His grip still on the girl, the father pushed his face too close to hers. “If you don’t care what you look like, don’t be surprised if no one else does either. But as your father, I’m telling you that you should have lost your baby fat by now.”

The girl’s light blue eyes watered and her fists clenched over her stomach in a protective fighter-like stance. Finally, the father released his hand from her shoulder, but continued to stare her down, unblinking as if he were trying to hypnotize her. Eyes averted, Saylor worried again that her irrational fear would come true—that in her agitation, she would blurt out invading thoughts without any filter of control. Her heart thudded so hard that all sounds became muffled. Panicked, she wanted to bolt, but didn’t want to abandon the girl.

His face hard with judgment, the father leaned toward his daughter. “You don’t want to get as fat as your mother, do you?”

That did it. Unable to resist, Saylor snapped the book shut and looked straight at the man’s sunken eyes. A shout flew through her brain: You goddamned bastard. She held her breath, telling herself that she couldn’t have possibly said it out loud.

But the man stared at her and bellowed, “What?”

Like a stupefied rabbit, Saylor froze. “Nothing,” she managed to say, straining to sound innocent. This could not be happening.

“Bitch.” He narrowed his eyes, then turned to his daughter as if Saylor had disappeared. “I’m going to get some coffee; if you don’t pick out a diet book by the time I’m done, your cell is gone for a week.” For a moment more, he stood with the challenging stance of a bullying coach while his daughter determinedly looked past him. Finally, he headed toward the in-store coffee bar, and the girl exhaled. She flashed Saylor a quick, sly smile, then left.

Saylor wanted to follow the girl and tell her that she was perfectly fine; it was her father who had the problem, yet her legs had grown nightmare-paralyzed and beneath her shoes, the puke-brown Berber stuck like the muck of unhappy memories. She told herself the man must have just been angry with her for slamming her book shut and looking at him, but he did say bitch, didn’t he? That was surely too vehement for merely catching a stranger’s eye, even if he was such an asshole. And the girl’s smile was conspiratorial, as if she thought it funny that Saylor had called her father a bastard. Yes, the possibility was more than strong that she had blurted it out. Now instead of just grappling with the what-if anxiety, she had to seriously consider that her fears might be true.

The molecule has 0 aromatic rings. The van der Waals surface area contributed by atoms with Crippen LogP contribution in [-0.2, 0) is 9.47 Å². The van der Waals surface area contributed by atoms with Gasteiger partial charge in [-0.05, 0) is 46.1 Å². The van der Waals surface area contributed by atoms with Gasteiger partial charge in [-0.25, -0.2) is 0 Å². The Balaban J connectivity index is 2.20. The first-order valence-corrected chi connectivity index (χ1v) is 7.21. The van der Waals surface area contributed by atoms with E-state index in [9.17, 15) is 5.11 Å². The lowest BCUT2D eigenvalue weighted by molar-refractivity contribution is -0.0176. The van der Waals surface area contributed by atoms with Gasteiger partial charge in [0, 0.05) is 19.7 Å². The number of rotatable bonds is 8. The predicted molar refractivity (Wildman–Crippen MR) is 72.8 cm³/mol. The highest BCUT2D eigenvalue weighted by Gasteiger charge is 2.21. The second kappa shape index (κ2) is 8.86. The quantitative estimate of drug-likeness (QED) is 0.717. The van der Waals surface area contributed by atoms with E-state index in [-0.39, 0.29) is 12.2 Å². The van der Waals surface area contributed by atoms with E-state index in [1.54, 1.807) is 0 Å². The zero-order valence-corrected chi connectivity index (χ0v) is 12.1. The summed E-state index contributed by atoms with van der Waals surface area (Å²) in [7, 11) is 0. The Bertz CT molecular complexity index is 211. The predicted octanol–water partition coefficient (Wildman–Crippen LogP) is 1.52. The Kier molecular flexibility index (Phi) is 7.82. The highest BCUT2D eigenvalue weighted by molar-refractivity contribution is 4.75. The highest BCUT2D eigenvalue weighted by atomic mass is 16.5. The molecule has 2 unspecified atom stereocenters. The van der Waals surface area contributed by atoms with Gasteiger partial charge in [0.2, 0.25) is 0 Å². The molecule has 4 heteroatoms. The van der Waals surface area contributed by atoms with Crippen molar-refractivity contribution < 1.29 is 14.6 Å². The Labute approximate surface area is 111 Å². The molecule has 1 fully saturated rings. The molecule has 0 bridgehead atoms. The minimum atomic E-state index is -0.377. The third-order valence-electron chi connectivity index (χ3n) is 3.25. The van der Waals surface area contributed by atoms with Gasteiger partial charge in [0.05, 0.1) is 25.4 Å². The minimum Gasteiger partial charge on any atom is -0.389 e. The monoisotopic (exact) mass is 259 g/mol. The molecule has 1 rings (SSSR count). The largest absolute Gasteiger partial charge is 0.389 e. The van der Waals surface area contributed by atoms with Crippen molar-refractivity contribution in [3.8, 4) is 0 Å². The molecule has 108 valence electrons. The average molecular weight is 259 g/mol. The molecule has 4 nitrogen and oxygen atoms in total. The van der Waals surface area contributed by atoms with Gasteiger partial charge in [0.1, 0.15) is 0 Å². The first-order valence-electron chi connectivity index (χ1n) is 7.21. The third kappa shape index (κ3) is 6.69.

She needed to get a grip. Not knowing what else to do, Saylor turned her attention to the book. Maybe this dead artist had some kind of answer. She flipped through the pages, and randomly pointed a shaky finger at a sentence, landing on the last words Van Gogh had supposedly uttered to his brother, Theo: “The sadness will last forever.”

Saylor shoved the book back on the shelf, reminding herself how Van Gogh had been more than just fearful. Near the front door, she knocked her hip against a table stacked with the latest slick-covered self-help books. She heard the man’s chortle and realized he was watching her.

Instinct told her not to look back; still, her head jerked over her shoulder. Immobile in the spotlight of his scrutiny, she felt the roll of her stomach over the too-snug waist of her increasingly tight jeans and wished that she had worn her looser sweatshirt instead of the unforgiving thermal that exposed every bulge. He held up his coffee cup and winked, seemingly enjoying his power over her, a smirk spreading on his thin lips.

Before her trapped feeling of nausea grew, she made herself break loose from his gaze, turned her focus on the door, banged it open and fled outside. Now her fears had really got her.

Tracy Shawn

Tracy Shawn lives and writes on the Central Coast of California. Her educational background includes a master’s degree in clinical psychology. Her debut novel, The Grace of Crows, is about how an anxiety-ridden woman finds happiness through the most unexpected of ways—and characters. Dubbed a “stunning debut novel” by top 50 Hall of Fame reviewer, Grady Harp, The Grace of Crows has also been hailed as an accurate portrayal of generalized anxiety disorder and a healing opportunity to the reader by Anne Diamond, MS, LMFT.